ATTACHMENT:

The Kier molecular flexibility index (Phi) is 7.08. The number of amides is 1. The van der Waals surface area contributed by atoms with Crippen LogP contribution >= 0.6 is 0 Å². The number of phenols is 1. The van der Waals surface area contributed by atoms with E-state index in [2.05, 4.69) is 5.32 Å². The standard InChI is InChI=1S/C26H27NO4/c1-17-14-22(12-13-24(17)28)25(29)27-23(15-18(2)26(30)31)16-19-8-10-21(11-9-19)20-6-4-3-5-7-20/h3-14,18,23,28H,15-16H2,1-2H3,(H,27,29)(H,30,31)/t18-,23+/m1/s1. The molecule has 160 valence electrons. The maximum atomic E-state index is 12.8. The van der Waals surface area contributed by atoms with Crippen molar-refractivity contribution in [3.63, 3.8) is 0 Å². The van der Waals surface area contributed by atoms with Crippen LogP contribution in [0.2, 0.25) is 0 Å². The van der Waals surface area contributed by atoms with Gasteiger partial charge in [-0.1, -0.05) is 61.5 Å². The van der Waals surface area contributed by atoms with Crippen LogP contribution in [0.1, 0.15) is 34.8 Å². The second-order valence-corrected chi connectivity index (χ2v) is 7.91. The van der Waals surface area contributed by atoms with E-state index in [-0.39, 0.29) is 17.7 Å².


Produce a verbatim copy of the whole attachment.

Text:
The Kier molecular flexibility index (Phi) is 7.08. The number of amides is 1. The van der Waals surface area contributed by atoms with Crippen LogP contribution >= 0.6 is 0 Å². The number of phenols is 1. The van der Waals surface area contributed by atoms with E-state index in [2.05, 4.69) is 5.32 Å². The standard InChI is InChI=1S/C26H27NO4/c1-17-14-22(12-13-24(17)28)25(29)27-23(15-18(2)26(30)31)16-19-8-10-21(11-9-19)20-6-4-3-5-7-20/h3-14,18,23,28H,15-16H2,1-2H3,(H,27,29)(H,30,31)/t18-,23+/m1/s1. The molecule has 160 valence electrons. The maximum atomic E-state index is 12.8. The van der Waals surface area contributed by atoms with Crippen molar-refractivity contribution in [3.63, 3.8) is 0 Å². The van der Waals surface area contributed by atoms with Crippen LogP contribution in [0.2, 0.25) is 0 Å². The van der Waals surface area contributed by atoms with Gasteiger partial charge in [-0.1, -0.05) is 61.5 Å². The van der Waals surface area contributed by atoms with Crippen LogP contribution in [0.1, 0.15) is 34.8 Å². The second-order valence-corrected chi connectivity index (χ2v) is 7.91. The van der Waals surface area contributed by atoms with E-state index in [-0.39, 0.29) is 17.7 Å².